infamous hacking group affiliated with China's military that was
exposed in February has quietly returned after laying low for several
months, said an expert with the consulting firm that outed it. Mandiant released a reportthat
pinned numerous cyber-intrusions on Unit 61398 of China's People
Liberation Army. The unit, which is based in Shanghai, curtailed its
activities after the report's initial release, said Richard Bejtlich,
the firm's chief security officer, but it has recently begun to pick up
where it left off.
group itself went quiet for a while. They changed the nature of their
activities [and] they removed some of the tools they had been using
inside different companies. But over the course of the last several
weeks, it seems like they are starting to come back and ramp up," Bejtlich said May 15 at the Center for National Policy, a Washington, D.C.-based think tank.
61398 has been linked to the theft of huge amounts of intellectual
property throughout the world, according to the Mandiant report. It has
stolen hundreds of terabytes of data from at least 141 organizations,
with the majority of them based in English-speaking countries. It is
possible that the unit employs hundreds of operators, the report said.
Unit 61398, Mandiant is monitoring 23 other known hacker groups
throughout the world. While he could not say exactly how much data has
been stolen, he said it is enormous.
But the threat isn't just in
lost data, Bejtlich said. If a group can infiltrate a network to steal
data, it can also destroy that network.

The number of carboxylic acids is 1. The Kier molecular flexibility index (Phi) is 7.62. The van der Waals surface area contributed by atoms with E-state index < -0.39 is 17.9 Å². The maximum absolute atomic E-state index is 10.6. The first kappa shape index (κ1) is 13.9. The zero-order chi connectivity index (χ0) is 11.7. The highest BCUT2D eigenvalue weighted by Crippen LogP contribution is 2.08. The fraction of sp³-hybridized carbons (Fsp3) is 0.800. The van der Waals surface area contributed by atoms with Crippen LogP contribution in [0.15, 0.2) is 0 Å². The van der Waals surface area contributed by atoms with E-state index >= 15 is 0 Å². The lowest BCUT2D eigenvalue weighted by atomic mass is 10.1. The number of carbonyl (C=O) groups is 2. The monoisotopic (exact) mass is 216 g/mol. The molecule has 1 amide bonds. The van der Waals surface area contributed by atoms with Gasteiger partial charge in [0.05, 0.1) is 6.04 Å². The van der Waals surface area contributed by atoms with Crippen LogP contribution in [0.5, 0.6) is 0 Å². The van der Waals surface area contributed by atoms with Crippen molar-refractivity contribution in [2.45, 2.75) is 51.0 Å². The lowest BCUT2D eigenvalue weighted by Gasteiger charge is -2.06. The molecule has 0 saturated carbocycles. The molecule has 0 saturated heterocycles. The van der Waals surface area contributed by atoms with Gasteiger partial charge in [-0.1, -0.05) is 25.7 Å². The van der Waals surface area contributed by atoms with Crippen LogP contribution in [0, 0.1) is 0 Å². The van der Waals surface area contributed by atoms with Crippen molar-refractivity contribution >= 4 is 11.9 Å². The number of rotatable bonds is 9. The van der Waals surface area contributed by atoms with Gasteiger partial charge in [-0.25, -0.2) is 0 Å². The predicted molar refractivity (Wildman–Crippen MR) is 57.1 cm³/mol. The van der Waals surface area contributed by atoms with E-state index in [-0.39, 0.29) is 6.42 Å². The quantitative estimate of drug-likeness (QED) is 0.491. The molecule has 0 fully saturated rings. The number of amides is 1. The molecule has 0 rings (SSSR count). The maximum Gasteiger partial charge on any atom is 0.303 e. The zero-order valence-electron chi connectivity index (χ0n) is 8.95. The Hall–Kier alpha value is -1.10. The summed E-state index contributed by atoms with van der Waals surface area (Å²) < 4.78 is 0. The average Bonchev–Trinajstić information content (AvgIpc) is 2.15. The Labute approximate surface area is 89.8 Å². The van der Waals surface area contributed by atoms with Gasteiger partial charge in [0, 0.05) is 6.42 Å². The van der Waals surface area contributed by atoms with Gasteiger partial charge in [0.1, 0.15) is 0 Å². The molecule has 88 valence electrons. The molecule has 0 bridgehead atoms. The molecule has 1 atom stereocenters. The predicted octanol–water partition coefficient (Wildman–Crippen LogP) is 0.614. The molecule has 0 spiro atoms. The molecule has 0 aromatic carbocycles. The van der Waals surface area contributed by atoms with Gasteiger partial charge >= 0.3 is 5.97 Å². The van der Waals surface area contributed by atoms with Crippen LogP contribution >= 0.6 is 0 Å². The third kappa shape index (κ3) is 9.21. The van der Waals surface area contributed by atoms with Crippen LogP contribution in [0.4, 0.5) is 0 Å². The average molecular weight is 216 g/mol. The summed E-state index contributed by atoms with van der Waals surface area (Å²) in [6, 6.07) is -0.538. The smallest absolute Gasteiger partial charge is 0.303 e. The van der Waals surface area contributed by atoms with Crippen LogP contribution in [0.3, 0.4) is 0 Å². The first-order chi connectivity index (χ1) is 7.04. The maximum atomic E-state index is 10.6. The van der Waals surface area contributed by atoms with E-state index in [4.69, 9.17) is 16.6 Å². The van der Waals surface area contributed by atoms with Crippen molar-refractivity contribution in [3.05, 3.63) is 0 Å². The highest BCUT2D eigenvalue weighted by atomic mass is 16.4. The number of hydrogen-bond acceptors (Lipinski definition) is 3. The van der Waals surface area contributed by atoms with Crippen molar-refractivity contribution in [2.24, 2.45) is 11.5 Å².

"Whenever you hear
someone say, 'Don't worry, it's just espionage.' [It's important to
realize that] espionage easily can escalate to destruction. It's just
the prerogative of the intruder," said Bejtlich. Another issue
Betjlich highlighted was the corruption of data, which he called a
"middle ground" between espionage and destruction.
"In some ways it's the toughest one to identify because most companies don't necessarily know what the data should be," he said.
cyber security bills were introduced into Congress during the 112th
session, but none came to fruition. Earlier this year, President Barack Obama announced an executive order
which asked in part for an expansion of the Defense Industrial Base
Information Sharing Program, which alerts the Defense Department to
attacks on participating companies' software. While Bejtlich
called on Congress to pass legislation, he also said solutions could be
found by countries working together. Better communication between
nations, and firmer regulations and rules could help alleviate some
cyber-attacks. Even a pact between just a handful of countries would be
beneficial if it could evolve beyond only talking, Bejtlich said.
think government-to-government discussions are necessary, but they will
not be sufficient. I think we will ultimately be disappointed if it's
simply a discussion," said Bejtlich. The United States, United
Kingdom, Canada, Australia, New Zealand and Israel are the top countries
in the world when it comes to cyberdefense, said Bejtlich. Japan and
South Korea are also beefing up their defensive capabilities in light of
more frequent attacks, he said. Photo Credit: Thinkstock